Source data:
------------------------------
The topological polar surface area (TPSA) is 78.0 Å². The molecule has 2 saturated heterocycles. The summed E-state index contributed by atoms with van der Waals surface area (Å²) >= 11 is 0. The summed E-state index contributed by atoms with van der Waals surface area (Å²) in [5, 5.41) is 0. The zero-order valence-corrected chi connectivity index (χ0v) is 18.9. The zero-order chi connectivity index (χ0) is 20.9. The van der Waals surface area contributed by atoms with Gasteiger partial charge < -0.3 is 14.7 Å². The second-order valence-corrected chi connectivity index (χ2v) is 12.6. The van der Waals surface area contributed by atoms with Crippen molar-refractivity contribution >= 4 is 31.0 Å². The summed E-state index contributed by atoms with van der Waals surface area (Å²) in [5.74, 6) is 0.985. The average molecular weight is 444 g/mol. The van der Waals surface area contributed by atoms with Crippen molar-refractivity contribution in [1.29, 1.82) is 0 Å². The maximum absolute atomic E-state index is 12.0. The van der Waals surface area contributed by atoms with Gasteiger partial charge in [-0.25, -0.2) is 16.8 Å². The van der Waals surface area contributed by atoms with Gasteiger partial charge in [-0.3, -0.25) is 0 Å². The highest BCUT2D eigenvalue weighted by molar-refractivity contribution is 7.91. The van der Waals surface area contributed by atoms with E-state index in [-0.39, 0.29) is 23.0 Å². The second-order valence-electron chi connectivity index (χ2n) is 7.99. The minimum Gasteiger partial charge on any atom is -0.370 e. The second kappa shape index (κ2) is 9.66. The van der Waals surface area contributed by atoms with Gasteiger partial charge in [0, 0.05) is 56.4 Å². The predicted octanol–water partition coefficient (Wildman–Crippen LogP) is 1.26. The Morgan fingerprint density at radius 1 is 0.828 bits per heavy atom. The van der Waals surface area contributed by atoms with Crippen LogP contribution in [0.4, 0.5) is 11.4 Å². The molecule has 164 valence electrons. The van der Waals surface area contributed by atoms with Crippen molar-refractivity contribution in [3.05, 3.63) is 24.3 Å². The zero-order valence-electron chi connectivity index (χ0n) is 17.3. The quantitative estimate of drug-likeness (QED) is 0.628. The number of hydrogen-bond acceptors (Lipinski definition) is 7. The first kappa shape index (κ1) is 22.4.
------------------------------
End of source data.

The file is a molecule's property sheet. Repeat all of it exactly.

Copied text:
The topological polar surface area (TPSA) is 78.0 Å². The molecule has 2 saturated heterocycles. The summed E-state index contributed by atoms with van der Waals surface area (Å²) >= 11 is 0. The summed E-state index contributed by atoms with van der Waals surface area (Å²) in [5, 5.41) is 0. The zero-order valence-corrected chi connectivity index (χ0v) is 18.9. The zero-order chi connectivity index (χ0) is 20.9. The van der Waals surface area contributed by atoms with Gasteiger partial charge < -0.3 is 14.7 Å². The second-order valence-corrected chi connectivity index (χ2v) is 12.6. The van der Waals surface area contributed by atoms with Crippen molar-refractivity contribution >= 4 is 31.0 Å². The summed E-state index contributed by atoms with van der Waals surface area (Å²) in [5.74, 6) is 0.985. The average molecular weight is 444 g/mol. The van der Waals surface area contributed by atoms with Crippen molar-refractivity contribution in [1.29, 1.82) is 0 Å². The maximum absolute atomic E-state index is 12.0. The van der Waals surface area contributed by atoms with Gasteiger partial charge in [-0.25, -0.2) is 16.8 Å². The van der Waals surface area contributed by atoms with Gasteiger partial charge in [-0.3, -0.25) is 0 Å². The highest BCUT2D eigenvalue weighted by molar-refractivity contribution is 7.91. The van der Waals surface area contributed by atoms with E-state index in [-0.39, 0.29) is 23.0 Å². The second-order valence-electron chi connectivity index (χ2n) is 7.99. The minimum Gasteiger partial charge on any atom is -0.370 e. The second kappa shape index (κ2) is 9.66. The van der Waals surface area contributed by atoms with Gasteiger partial charge in [0, 0.05) is 56.4 Å². The predicted octanol–water partition coefficient (Wildman–Crippen LogP) is 1.26. The Morgan fingerprint density at radius 1 is 0.828 bits per heavy atom. The van der Waals surface area contributed by atoms with Crippen LogP contribution in [0.4, 0.5) is 11.4 Å². The molecule has 164 valence electrons. The van der Waals surface area contributed by atoms with Crippen molar-refractivity contribution in [3.05, 3.63) is 24.3 Å². The zero-order valence-electron chi connectivity index (χ0n) is 17.3. The quantitative estimate of drug-likeness (QED) is 0.628. The number of hydrogen-bond acceptors (Lipinski definition) is 7. The first kappa shape index (κ1) is 22.4.